My choice of political party, then, was reliant on what I saw as the big picture. I saw the Liberal Party as being likely to form government again soon, since they were in power more often than not. They were second only to the Conservatives, and after all, I was not a partisan person. I was simply an anti-Conservative. Shortly after I bought my membership, the Battlefords-Lloydminster Liberal riding association got in touch with me and informed me of the nomination meeting that was happening in North Battleford. The candidate was a farmer named Greg Nyholt. The guest speaker that night was Ralph Goodale. It was the first time I had ever seen a Member of Parliament in person (which is telling of the 2 Conservative MPs, Gerry Ritz and Leon Benoit, who represent Lloydminster). Ralph came into the room and shook every hand, greeting everyone. There wasn't a big turnout, maybe 25 people, but it was the most political room I had ever been in in my home country.
Not too long after that meeting, I was informed of regular meetings the riding association was holding in North Battleford. I would drive up there from Lloydminster once ever month or two to meet with the 10 or 15 Liberals who were active in the riding. I got to know the candidate, Greg, a little bit after a while and we had many political discussions. I was probably the most excited person to be there at every meeting, probably more out of naivety than anything. But I was excited nonetheless and quite ambitious. Shortly thereafter, I became the Vice President of that riding association.
It was around this same time that the Democratic Presidential primary campaigns started in the United States. I don't think I had even heard of any of the candidates when the debates started, save for Hillary Clinton, of course. I decide to watch the debates very closely and even took notes during each of them. There were many candidates at the beginning (eight, I think). The front-runners were identified as Hillary Clinton, Barack Obama, and John Edwards. Clinton seemed slimy from the start. Obama and Edwards seemed okay but were still clearly products of the big-money American political system. The only voice in the debates that really resonated with me was that of Congressman Dennis Kucinich from Ohio. I watched him closely and began following his campaign online.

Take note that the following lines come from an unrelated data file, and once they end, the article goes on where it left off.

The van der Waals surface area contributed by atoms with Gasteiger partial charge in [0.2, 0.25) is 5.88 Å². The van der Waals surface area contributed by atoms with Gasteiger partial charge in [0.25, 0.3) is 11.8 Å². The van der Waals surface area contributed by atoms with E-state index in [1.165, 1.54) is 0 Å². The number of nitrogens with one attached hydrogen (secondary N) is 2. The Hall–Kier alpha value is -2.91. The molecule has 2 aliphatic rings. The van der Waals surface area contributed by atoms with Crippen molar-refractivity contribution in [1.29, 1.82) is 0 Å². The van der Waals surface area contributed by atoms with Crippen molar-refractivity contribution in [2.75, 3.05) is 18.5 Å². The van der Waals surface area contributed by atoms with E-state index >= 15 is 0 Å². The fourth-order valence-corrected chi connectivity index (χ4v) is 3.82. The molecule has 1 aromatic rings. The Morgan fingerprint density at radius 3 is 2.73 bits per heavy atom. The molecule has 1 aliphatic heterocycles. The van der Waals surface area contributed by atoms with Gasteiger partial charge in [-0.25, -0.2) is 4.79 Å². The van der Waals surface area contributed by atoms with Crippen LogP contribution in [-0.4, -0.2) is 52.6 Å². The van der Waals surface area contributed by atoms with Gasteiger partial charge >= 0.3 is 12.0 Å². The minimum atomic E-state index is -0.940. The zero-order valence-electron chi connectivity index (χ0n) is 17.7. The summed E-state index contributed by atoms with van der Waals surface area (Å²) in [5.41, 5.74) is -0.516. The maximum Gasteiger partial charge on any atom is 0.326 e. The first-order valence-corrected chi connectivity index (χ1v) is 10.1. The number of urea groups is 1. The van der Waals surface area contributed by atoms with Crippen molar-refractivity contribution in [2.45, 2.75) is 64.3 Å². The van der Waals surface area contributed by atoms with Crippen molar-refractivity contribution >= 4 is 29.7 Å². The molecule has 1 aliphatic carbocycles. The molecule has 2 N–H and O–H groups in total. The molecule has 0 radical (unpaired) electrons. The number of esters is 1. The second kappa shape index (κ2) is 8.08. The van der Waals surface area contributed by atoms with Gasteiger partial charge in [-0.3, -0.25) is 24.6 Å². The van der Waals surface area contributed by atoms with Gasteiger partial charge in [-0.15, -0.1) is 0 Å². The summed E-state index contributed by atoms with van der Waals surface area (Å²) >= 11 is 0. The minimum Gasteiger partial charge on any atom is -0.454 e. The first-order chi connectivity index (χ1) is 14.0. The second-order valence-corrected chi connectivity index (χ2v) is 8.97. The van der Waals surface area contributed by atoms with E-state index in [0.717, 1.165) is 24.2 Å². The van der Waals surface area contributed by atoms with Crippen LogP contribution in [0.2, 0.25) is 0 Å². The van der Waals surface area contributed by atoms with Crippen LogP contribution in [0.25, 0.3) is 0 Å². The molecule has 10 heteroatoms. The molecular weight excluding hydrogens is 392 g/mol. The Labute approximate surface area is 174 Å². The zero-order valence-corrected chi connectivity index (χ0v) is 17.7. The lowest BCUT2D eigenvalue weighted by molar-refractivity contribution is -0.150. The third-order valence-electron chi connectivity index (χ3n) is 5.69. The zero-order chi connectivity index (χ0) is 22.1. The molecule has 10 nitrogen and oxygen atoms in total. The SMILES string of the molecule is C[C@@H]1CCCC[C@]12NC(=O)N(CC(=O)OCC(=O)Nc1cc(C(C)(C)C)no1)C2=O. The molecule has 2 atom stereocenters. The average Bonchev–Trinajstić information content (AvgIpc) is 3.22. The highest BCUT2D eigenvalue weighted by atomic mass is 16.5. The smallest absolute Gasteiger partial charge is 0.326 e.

Dennis was the only candidate calling for an immediate pull-out from both Afghanistan and Iraq, universal single-payer health care, just positions on the Middle East, among other things. These were all positions the other candidates seemed afraid to touch. When I saw a MySpace bulletin (remember MySpace!?) from the Kucinich campaign calling for interns to apply for positions on the campaign, I got excited. I was working full-time for my dad at the time, at his pet store in Lloydminster. It was late-November, approaching the busiest retail season of the year. It was therefore with a mix of shock, excitement, and worry that I read an e-mail message from a Kucinich campaign intern named Sanjay telling me to fly out to New Hampshire as soon as I could. I sheepishly approach my dad and told him what I had done. To my surprise, he saw the opportunity as one I could not pass up. It would be a real chance for me to be involved in politics, and he knew that was what I wanted. Thanks to my dad, I was on a plane to Manchester, New Hampshire, about a week later.
I worked on the Kucinich campaign for a full month in the cities of Manchester, Concord, and Keene. I got a lot of experience there doorknocking and talking to voters about their political views. I helped to set up two campaign offices in the state. I was put in charge of coordinating volunteers to go out doorknocking towards the end of the campaign. I also got to meet actual progressive Americans (not the Obama cheerleader types you see on the news) from all over the country who had come to New Hampshire to work on the campaign. All of the other interns were studying politics at universities all over the United States. It was that experience that made me want to study politics at the University of Alberta when I returned to Canada. The Kucinich campaign, in the world of American corporate politics, got 1% of the vote on primary day. But I had no regrets; the campaign had changed the way I looked at politics and altered the course of my life.
When I got back to Canada, Greg Nyholt asked me to be his campaign manager. The one he had lined up when he decided to run, Ryan Bater, had just come out of the 2007 Saskatchewan provincial election where he had run for MLA. He had lost the race but decided to seek the leadership of the Saskatchewan Liberals after the party's leader failed to win a seat. Ryan now leads the party.
All I really knew about campaigns was what I had learned in New Hampshire, but that seemed to be more experience than anyone else who came to the meetings could offer. I think they were all happy to see someone outside their usual circle get involved. And I was happy to be a part of any political circle. However, I had applied for university and was starting in September of 2008, so I moved to Edmonton before the 2008 federal election campaign even started. I would end up managing the campaign from my basement suite in Edmonton, to the extent that can be done, and making a few trips to the Battlefords during the campaign period. Getting involved in a federal election campaign in Edmonton proved more difficult than I had anticipated and would lead to me making a major shift in my political activities from then on.
But this is getting kind of long again, so I'm going to turn this story into a trilogy. Part 3 to come soon...